A primary protagonist for the surge up the table is Teemu Pukki.
Despite many opting for terminology such as a ‘drought’, Pukki has still been pivotal to the cause with his assists and chance creation. The tireless, selfless nature of his graft defines him deeper than just his goals. He’s a goalscorer, of course, but he is also someone willing to help his teammates through his runs and the positions he obtains.
That defensive trackback in the second period underlined the relentless nature of his game.
Goals number 25 and 26 arrived on Saturday and broke every conversation surrounding his lack of goals. He is an instinctive, natural and all-around striker. Pukki is someone who contributes to the efficiency and the fluidity of their play because of his mobility. He can play on the shoulder of defenders or drop in and occupy the space in front.
All of those were qualities he bought to Norwich on a free transfer. Somebody within Norwich’s recruitment staff needs a firm pat on the back.
Pukki deserves to lift the Barry Butler Memorial Trophy in the weeks to come.
This is one of the greatest seasons a Norwich City striker has recorded in history. Recall Grant Holt, a legend of the football club, never did he manage to score more than 24 league goals in a season.
Aside from his goalscoring prowess, his overall contribution is worthy of accolade. Plenty are worthy contenders for the player of the season award but Pukki edges above them. His rich seam of productivity continues, the aim now is from him is to run the record, set by Ralph Hunt with 31, close.
For Farke, an afternoon of near perfection was tainted by the red card to Emi Buendia.
Prior to his dismissal, he was undoubtedly the best player on the pitch. Through his technical quality and tenacity, he is unplayable. Often the only avenue available to halt him within his tracks is to resort to fouling him. Considering QPR managed to notch up the most fouls recorded against Norwich this campaign, his frustration is understandable.
This was another starring cameo that was blotted by a rash tackle from the Argentinean.
Taking matters into his own hands is a sign of his naivety and inexperience. Buendia is still only 22, in the infancy of a career that promises so much. Last season, he was disciplined for his behaviour on social media and spitting at an opponent but has educated himself since those flashpoints for Cultural Leonesa.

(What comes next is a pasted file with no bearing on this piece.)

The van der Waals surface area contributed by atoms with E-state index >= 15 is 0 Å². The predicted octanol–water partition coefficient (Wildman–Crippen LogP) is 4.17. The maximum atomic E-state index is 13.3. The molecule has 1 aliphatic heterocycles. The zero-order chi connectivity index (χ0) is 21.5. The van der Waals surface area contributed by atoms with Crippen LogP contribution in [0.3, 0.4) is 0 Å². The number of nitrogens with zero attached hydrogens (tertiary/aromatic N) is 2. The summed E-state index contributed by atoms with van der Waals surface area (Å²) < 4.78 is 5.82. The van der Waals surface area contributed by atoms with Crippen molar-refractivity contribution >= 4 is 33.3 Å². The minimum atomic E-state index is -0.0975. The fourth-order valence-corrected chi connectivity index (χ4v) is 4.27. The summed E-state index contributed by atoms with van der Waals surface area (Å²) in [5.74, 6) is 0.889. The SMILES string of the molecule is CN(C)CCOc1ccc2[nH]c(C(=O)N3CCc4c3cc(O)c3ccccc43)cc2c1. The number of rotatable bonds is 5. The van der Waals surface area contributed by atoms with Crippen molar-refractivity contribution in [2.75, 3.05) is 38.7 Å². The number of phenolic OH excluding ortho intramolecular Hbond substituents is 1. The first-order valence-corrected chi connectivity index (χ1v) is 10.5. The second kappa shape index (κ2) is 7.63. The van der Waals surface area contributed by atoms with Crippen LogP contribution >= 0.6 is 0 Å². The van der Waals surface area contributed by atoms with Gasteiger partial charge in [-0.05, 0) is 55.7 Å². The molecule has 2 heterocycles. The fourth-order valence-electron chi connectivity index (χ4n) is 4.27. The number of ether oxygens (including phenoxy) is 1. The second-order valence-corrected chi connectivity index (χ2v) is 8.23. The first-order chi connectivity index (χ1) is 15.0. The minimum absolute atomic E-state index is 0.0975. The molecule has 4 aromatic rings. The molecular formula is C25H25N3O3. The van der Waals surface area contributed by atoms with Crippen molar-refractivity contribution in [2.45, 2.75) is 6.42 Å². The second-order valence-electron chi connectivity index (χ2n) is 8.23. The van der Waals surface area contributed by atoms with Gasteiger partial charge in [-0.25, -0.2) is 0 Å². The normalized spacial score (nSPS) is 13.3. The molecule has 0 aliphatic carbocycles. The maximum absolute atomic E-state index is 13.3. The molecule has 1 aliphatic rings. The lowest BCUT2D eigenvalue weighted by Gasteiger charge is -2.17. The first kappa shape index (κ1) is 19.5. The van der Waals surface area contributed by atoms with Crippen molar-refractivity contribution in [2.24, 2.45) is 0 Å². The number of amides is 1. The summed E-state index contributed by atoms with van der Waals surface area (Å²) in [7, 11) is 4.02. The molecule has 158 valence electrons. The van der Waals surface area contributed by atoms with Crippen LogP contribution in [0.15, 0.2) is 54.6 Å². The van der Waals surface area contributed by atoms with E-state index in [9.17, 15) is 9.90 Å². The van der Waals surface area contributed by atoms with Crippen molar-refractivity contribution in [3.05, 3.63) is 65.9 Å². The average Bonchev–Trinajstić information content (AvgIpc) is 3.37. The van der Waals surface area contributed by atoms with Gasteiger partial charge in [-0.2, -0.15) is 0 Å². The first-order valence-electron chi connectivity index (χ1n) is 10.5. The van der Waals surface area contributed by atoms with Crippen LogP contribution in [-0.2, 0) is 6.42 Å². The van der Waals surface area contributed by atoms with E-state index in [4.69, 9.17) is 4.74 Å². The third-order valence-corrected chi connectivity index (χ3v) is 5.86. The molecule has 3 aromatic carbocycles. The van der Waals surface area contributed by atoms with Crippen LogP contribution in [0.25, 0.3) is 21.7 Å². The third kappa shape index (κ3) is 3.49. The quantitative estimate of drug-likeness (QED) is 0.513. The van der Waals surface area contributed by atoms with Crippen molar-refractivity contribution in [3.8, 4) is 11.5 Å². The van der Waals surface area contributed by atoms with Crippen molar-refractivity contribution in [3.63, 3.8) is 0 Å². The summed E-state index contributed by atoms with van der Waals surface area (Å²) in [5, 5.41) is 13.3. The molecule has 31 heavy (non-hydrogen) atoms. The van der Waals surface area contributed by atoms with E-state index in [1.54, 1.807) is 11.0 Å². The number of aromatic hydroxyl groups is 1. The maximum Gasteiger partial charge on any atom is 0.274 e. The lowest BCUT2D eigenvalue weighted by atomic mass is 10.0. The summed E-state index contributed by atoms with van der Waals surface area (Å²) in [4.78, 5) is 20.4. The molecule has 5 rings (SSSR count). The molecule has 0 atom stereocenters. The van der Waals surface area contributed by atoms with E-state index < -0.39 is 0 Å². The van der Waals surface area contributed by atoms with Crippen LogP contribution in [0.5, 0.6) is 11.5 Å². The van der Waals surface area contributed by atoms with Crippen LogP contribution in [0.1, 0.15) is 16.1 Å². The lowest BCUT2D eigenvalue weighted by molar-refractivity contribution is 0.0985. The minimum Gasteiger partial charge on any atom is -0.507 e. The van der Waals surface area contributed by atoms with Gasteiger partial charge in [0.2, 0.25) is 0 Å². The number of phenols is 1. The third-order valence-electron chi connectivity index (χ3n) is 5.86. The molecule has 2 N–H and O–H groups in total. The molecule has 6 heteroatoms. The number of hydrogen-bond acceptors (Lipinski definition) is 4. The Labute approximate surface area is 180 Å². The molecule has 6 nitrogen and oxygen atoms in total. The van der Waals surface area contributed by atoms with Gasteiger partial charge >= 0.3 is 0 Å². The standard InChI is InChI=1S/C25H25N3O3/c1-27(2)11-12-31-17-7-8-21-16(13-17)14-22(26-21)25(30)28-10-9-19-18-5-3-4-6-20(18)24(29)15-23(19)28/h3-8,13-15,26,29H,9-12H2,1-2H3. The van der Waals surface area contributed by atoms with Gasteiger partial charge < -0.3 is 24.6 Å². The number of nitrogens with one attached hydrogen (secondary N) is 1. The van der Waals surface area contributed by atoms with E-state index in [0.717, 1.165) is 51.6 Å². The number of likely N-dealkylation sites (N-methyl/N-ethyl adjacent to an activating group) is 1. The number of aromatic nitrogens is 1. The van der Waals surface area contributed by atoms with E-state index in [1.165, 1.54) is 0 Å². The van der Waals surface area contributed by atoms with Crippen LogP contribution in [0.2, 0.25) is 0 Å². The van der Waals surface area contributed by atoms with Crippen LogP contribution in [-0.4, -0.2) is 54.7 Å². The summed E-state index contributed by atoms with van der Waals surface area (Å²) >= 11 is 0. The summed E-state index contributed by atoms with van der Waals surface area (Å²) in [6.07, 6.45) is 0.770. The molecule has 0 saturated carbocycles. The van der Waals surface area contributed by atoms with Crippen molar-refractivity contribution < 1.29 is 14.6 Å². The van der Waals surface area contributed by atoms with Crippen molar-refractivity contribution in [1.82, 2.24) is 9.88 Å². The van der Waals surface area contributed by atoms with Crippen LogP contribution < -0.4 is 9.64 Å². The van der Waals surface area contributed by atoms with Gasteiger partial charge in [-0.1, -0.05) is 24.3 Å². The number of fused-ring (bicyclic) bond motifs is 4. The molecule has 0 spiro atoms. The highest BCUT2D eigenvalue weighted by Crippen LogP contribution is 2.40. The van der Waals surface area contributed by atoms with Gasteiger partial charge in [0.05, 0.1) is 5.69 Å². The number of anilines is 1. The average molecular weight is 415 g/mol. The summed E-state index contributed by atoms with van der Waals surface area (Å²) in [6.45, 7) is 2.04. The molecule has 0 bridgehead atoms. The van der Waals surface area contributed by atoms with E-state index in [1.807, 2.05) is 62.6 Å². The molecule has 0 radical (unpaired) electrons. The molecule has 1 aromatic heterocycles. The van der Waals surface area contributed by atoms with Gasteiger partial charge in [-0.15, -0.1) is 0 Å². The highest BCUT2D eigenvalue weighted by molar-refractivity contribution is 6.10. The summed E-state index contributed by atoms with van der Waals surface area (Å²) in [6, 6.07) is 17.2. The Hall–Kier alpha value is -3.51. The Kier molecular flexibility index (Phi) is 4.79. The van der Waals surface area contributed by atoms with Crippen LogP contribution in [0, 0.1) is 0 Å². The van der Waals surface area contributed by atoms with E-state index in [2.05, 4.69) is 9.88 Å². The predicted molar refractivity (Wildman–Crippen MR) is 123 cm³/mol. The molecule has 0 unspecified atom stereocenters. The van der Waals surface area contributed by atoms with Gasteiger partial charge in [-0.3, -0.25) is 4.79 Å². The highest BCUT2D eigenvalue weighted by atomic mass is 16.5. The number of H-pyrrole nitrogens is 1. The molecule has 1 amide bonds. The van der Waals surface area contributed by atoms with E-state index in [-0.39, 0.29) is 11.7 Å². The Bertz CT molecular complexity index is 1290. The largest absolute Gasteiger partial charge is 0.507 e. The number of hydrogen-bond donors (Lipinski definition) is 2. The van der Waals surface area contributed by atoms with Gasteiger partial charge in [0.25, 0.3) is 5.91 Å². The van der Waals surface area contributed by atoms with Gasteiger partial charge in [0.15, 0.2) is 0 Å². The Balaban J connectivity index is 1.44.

It was naïve. It was mistimed. It was a red card.
His treatment had been constant, and the protection he received from the referee was minimal. The disappointment is that these column inches should be discussing Norwich’s match-winner, now they could face three games without him.
For all of Farke’s qualities, his reluctance to make substitutions is frustrating. Buendia was being kicked constantly, that’s when Farke should have removed him from proceedings when acknowledging the game was won. Those protagonists on the bench may be called upon to provide a moment of magic in the run in. They need minutes.
Buendia is a joyful player. One who naturally provokes emotion because of the way he moves the ball through the lines. His defensive work is just as impressive, numerous times he occupied the full back position. His enthusiasm needs to be curved and put into his practice into his work on the ball rather than onto his opponents.
Norwich haven’t won a game in which Buendia hasn’t featured, that is another hurdle they need to overcome with the next three games.
Regardless of the dismissal, Norwich will be dining at English footballs top table next season. Donning a tuxedo, they need to convince consumers they possess the quality to have a permanent seat at the table.
They can grow into the tuxedo, but ensuring it fits is paramount. It doesn’t need sparkle or glamour but simply needs to operate effectively.
They don’t need to rip up the foundations of what they constructed, nor do they need to sanction the purchase of big money signings.
Instead, they need to maintain what they’ve built. Recruit well and play with confidence, easier said than done.
Focus on the infrastructure and retain that expressiveness that makes them so watchable. They need not fear anyone; they are young, dynamic and intelligent.
Six games to play and one task that still needs completion, but Norwich City march on.